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Jon Ruthven

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Jon Ruthven is a Professor of Systematic Theology at Regent University School of Divinity, Virginia Beach, Virginia.

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Articles > Charismatic Theology > Can a Charismatic Theology be Biblical?

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Emphases within Key Evangelical Doctrines vs. Those of the New Testament

    This section examines four traditional doctrines of Evangelicalism which have evolved far away from their normative, biblical, charismatic emphases: a) the Holy Spirit; b) the kingdom of God; c) soteriology; and, d) faith. Each section begins with a traditional Evangelical statement of emphases within the doctrine, followed by some results of biblical theology which show a much greater charismatic emphasis in the NT, which in turn is followed by a refinement of contribution from content analysis, which even further expands the charismatic role in each doctrine.

    a) The Holy Spirit Wolfhart Pannenberg rightly complained that not only traditional Protestantism, but generally, "contemporary theology lacks a doctrine of the Spirit that corresponds to the biblical concept of the Spirit." [20] The doctrine of the Holy Spirit historically has been shaped by controversies only tangentially related to it, e.g., issues of personhood, essence, being, the Trinity, procession, ethics, the old liberal "geist" (community feeling and religious excitement, whence "Sunday School" enthusiasm!), etc. In traditional Protestantism the function of the Spirit is essentially to work within the ordo salutis . Hence, their classic texts on the Spirit dealt not only with the credal formulas, but also exhaustively with the Holy Spirit and vocation, in regeneration, in justification, in sanctification, etc., with perhaps a page or two devoted to the Holy Spirit and spiritual gifts, which, since they had ceased retained only academic value.[21]

    By contrast, biblical theology has produced a fairly uniform profile of the Spirit which departs drastically from the traditional theological formulations in that the Spirit is associated primarily, if not exclusively, with acts of divine power, particularly in revelation, utterance, skills, and miracles. Certainly, statistical studies of the major terms for God's Spirit (ruach/pneuma) support the broad picture of the last century of biblical theology. [22]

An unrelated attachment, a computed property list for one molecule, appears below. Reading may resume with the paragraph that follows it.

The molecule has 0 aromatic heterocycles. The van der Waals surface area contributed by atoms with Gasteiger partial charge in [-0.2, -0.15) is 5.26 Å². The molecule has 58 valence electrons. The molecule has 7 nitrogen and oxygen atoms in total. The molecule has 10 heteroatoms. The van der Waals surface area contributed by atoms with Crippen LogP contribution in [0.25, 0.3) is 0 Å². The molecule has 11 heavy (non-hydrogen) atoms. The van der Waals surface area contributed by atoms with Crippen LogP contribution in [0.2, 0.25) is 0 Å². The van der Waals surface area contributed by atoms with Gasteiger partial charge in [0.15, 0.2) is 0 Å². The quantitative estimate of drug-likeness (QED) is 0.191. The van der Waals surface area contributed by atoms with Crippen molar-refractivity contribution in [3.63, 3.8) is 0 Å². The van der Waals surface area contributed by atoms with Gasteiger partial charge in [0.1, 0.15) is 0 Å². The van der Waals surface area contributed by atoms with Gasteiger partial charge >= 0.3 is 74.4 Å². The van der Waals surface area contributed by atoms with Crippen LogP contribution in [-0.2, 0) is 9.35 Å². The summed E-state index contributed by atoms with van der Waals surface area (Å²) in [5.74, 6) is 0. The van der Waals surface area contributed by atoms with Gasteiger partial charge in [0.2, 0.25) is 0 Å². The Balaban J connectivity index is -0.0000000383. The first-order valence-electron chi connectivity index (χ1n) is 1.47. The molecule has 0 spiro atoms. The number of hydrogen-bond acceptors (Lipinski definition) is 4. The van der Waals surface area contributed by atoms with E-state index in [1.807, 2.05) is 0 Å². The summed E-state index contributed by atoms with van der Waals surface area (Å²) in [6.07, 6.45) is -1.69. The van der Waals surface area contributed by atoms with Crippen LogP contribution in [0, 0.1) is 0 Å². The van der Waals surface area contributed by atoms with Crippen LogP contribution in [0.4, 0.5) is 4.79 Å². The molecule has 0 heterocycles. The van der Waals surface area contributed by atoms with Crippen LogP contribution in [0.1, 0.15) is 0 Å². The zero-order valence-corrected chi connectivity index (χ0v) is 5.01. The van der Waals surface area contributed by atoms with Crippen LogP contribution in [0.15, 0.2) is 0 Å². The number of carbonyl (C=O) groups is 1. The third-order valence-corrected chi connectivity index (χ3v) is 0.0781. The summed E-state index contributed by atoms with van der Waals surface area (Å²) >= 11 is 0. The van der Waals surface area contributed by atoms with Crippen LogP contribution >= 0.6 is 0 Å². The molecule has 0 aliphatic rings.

Content Analysis further refines these recent insights. In the Old Testament, statistically, of the 128 or so references to the Spirit (ruach) of God, the overwhelming percentage of contexts describe the Spirit s revelatory or miraculous activity, i.e., in prophetic revelation (76 cases), in the creation or sustenance of life (17), in charismatic empowerment for leadership (17), in bestowals of divine power for healing, miracles, special skills, etc. (15). The remaining cases of ruach appear as a metonymy for God.

    The NT shows similar percentages. Of the 279 cases or so of the divine Spirit in the NT (pneuma), the category of "prophecy" dominates (revelation 65 cases, revelation as OT scripture 10, inspired utterances 72, Spirit guided prayer 16, miracles 35 cases = 198 cases). Also, spiritual "life" 33, dominant attitudes (faith, love, joy, peace, freedom, fellowship) 36, and the Spirit of God acted upon 11 times. Thirteen more cases do not have absolutely clear contextual indicators describing the Spirit, though most of them could easily be construed as being highly charismatic, e.g., at Jesus baptism (his empowering), the great commission, the Spirit as a "guarantee" (fulfillment of Nu 11; Isa 59:21f.?), etc.

    So, normatively-if Scripture is our norm-to talk about the Holy Spirit is essentially to talk broadly of the Spirit of prophecy, and all the panoply of divine empowerment. To claim, then, an experience of the Holy Spirit is to claim some sort of divine revelatory or miraculous phenomenon. This includes, but certainly moves beyond, the revelatory experiences of vocation, regeneration and sanctification. To be "filled" with the Spirit probably represents a charismatic episode in which one is strongly and palpably expressing the Spirit. Hence, one ought not, on biblical grounds, assume that experiences of regeneration, sanctification, or scriptural illumination represent anything like the terminal works of the Spirit in this life. The biblical description of the Spirit necessarily involves a broad range of spiritual gifts and power whose relative value is determined by the occasion of ministry need. Closely related to the biblical picture of the Spirit as powerfully active, so also is the Kingdom of God.

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